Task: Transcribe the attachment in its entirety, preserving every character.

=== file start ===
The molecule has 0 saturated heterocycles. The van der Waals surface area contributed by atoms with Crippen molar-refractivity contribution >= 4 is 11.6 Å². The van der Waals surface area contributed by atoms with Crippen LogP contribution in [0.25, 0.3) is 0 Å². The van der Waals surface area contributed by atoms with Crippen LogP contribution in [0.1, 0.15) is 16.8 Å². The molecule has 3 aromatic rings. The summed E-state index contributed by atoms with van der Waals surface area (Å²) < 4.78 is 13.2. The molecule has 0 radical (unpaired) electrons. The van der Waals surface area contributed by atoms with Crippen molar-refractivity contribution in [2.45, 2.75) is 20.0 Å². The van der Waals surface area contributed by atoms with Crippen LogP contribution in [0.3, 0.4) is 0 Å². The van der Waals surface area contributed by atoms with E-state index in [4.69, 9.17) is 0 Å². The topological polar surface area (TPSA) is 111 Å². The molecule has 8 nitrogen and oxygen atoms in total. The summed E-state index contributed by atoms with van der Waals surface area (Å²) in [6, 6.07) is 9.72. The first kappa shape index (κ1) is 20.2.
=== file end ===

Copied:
The molecule has 0 saturated heterocycles. The van der Waals surface area contributed by atoms with Crippen molar-refractivity contribution >= 4 is 11.6 Å². The van der Waals surface area contributed by atoms with Crippen LogP contribution in [0.25, 0.3) is 0 Å². The van der Waals surface area contributed by atoms with Crippen LogP contribution in [0.1, 0.15) is 16.8 Å². The molecule has 3 aromatic rings. The summed E-state index contributed by atoms with van der Waals surface area (Å²) < 4.78 is 13.2. The molecule has 0 radical (unpaired) electrons. The van der Waals surface area contributed by atoms with Crippen molar-refractivity contribution in [2.45, 2.75) is 20.0 Å². The van der Waals surface area contributed by atoms with Crippen LogP contribution in [0.3, 0.4) is 0 Å². The van der Waals surface area contributed by atoms with E-state index in [4.69, 9.17) is 0 Å². The topological polar surface area (TPSA) is 111 Å². The molecule has 8 nitrogen and oxygen atoms in total. The summed E-state index contributed by atoms with van der Waals surface area (Å²) in [6, 6.07) is 9.72. The first kappa shape index (κ1) is 20.2.